July 9, 2018
Albert Bowers, Ph.D., a faculty member in the Division of Chemical Biology and Medicinal Chemistry, has been promoted to the rank of associate professor at the UNC Eshelman School of Pharmacy. Bowers is a member of the UNC Lineberger Comprehensive Cancer Center and an affiliate member of the School’s Center for Integrative Chemical Biology and Drug Discovery.
Bowers’ research focuses on harnessing natural product biosynthesis to make next generation therapeutics. Researchers in the Bowers Lab, who go by the Twitter handle @BowersRangers, use insights and chemistries from natural product biosynthesis to facilitate the discovery and development of new natural product-like peptide macrocycles. This work has provided new avenues and technologies for development of peptide macrocycle-based therapeutics as cancer chemotherapies and antibiotics.
He is author of over 40 papers, which have been independently cited more than 1,300 times (h-index of 22). During his independent career, Bowers has published 19 papers, including manuscripts in high impact journals, such as the Proceedings of the National Academy of Sciences, Angewandte Chemie International Edition, Journal of the American Chemical Society and Nature Chemical Biology.
Bowers has come to be recognized as a leader in the fields of mechanistic enzymology and natural product biosynthesis and has been both a strong researcher and thoughtful mentor to students while at the School, said David Lawrence, Ph.D., Fred Eshelman Distinguished Professor and chair of the division.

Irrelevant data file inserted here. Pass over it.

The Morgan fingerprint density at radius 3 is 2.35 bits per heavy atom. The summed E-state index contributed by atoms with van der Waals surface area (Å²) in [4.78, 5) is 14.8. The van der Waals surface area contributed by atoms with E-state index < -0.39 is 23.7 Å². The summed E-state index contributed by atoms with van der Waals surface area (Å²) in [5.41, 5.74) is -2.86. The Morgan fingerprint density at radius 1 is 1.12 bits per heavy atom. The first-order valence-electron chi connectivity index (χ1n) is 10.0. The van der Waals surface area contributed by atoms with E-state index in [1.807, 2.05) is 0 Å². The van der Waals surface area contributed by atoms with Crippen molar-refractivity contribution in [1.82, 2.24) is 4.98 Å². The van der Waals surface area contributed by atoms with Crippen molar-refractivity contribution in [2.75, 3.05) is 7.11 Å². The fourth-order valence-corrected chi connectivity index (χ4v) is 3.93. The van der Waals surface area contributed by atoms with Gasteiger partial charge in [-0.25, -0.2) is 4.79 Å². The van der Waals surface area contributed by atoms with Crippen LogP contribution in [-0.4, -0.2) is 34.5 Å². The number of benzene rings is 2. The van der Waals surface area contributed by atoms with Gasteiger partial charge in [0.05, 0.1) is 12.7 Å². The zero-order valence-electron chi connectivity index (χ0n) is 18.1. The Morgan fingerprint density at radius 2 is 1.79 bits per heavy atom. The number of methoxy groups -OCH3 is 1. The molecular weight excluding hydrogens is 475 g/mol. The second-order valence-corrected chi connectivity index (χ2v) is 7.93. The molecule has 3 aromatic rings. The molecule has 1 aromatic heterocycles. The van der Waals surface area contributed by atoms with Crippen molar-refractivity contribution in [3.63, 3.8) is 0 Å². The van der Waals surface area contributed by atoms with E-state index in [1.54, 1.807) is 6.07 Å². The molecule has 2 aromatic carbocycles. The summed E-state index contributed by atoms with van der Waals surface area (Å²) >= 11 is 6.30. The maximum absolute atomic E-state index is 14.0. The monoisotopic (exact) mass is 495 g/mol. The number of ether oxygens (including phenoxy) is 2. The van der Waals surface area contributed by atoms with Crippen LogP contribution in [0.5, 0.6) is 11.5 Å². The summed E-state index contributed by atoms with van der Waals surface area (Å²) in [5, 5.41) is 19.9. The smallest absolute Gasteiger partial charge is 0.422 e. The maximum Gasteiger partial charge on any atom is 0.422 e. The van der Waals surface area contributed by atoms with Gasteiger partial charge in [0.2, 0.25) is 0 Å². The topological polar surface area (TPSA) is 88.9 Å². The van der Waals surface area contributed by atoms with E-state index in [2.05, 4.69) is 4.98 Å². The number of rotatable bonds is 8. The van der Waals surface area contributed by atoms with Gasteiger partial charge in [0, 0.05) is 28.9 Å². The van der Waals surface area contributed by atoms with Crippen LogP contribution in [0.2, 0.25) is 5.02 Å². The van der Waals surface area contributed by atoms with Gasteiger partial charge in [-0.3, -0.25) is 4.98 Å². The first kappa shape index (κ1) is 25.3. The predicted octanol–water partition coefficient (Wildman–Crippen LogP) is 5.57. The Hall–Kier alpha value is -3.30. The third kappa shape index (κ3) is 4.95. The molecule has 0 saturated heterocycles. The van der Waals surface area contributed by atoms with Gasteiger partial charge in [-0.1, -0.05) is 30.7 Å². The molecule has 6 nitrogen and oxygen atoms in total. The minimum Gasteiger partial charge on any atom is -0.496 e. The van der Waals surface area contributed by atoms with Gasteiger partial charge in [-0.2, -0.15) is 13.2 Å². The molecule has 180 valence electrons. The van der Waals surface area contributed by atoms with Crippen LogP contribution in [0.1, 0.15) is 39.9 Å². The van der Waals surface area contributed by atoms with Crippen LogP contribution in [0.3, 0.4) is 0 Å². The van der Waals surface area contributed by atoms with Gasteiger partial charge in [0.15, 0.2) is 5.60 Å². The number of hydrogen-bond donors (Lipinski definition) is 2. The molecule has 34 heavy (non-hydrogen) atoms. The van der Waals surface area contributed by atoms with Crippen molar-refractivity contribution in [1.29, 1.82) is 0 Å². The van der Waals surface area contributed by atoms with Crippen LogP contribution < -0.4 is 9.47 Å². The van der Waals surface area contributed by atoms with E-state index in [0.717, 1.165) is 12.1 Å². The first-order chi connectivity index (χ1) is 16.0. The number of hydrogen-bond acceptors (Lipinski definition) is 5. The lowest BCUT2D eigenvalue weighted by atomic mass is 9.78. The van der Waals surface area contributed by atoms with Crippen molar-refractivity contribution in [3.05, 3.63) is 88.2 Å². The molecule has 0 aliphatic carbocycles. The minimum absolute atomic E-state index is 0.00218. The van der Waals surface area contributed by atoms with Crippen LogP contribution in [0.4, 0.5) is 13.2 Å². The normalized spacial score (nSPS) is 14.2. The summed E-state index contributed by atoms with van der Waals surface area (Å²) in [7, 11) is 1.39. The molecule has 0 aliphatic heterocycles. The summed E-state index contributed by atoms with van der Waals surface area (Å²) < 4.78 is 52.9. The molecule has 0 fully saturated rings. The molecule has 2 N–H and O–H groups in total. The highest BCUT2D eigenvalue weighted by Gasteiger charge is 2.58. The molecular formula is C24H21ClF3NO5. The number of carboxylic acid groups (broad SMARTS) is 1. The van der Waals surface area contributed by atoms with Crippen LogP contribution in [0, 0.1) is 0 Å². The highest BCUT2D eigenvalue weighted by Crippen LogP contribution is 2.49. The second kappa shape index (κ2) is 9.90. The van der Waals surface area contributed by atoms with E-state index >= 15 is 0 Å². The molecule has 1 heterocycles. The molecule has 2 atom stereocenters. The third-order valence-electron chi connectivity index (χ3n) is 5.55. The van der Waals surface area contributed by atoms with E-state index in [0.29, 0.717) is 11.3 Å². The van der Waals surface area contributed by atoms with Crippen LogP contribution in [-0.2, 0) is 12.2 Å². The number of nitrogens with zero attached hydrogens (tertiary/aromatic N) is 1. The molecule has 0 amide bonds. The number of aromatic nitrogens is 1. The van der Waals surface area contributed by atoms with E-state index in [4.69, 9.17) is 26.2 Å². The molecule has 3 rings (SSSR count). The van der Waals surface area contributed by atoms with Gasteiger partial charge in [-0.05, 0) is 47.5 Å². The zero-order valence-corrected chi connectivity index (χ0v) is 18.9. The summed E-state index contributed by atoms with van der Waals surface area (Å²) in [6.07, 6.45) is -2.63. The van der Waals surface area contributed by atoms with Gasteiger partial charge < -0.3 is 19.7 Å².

“Albert is in the top rank of young researchers in his field and is a smart, deep thinker with a great future,” Lawrence said. “His choice of challenging targets is very impressive, as is his creativity, broad scope and technical mastery. His work ranks at the top of this field.”
Bowers has won numerous awards for his research, including the 2014 Beckman Young Investigator Award as one of the country’s most innovative young scientists. He was one of seven recipients across all disciplines of science to receive this prestigious $750,000 award. December 2017, Bowers was honored with an Outstanding Investigator Award from the National Institute of General Medical Sciences, a $1.9 million grant to study the chemoenzymatic synthesis, mode of action and benchtop evolution of natural product-based macrocycles. He has recently been awarded a second NIH grant to study dual mechanism antibiotics for tuberculosis drug development in conjunction with Miriam Braunstein in the UNC Department of Microbiology.
Bowers joined the School in 2012 as an assistant professor and has taught in both the graduate and professional curricula at the School. Prior to coming to UNC, he served briefly on the faculty at Purdue University and was a postdoctoral researcher at Harvard Medical School and Colorado State University. He received his Ph.D. in organic chemistry from the University of Illinois at Chicago, and his undergraduate degree from the University of Chicago.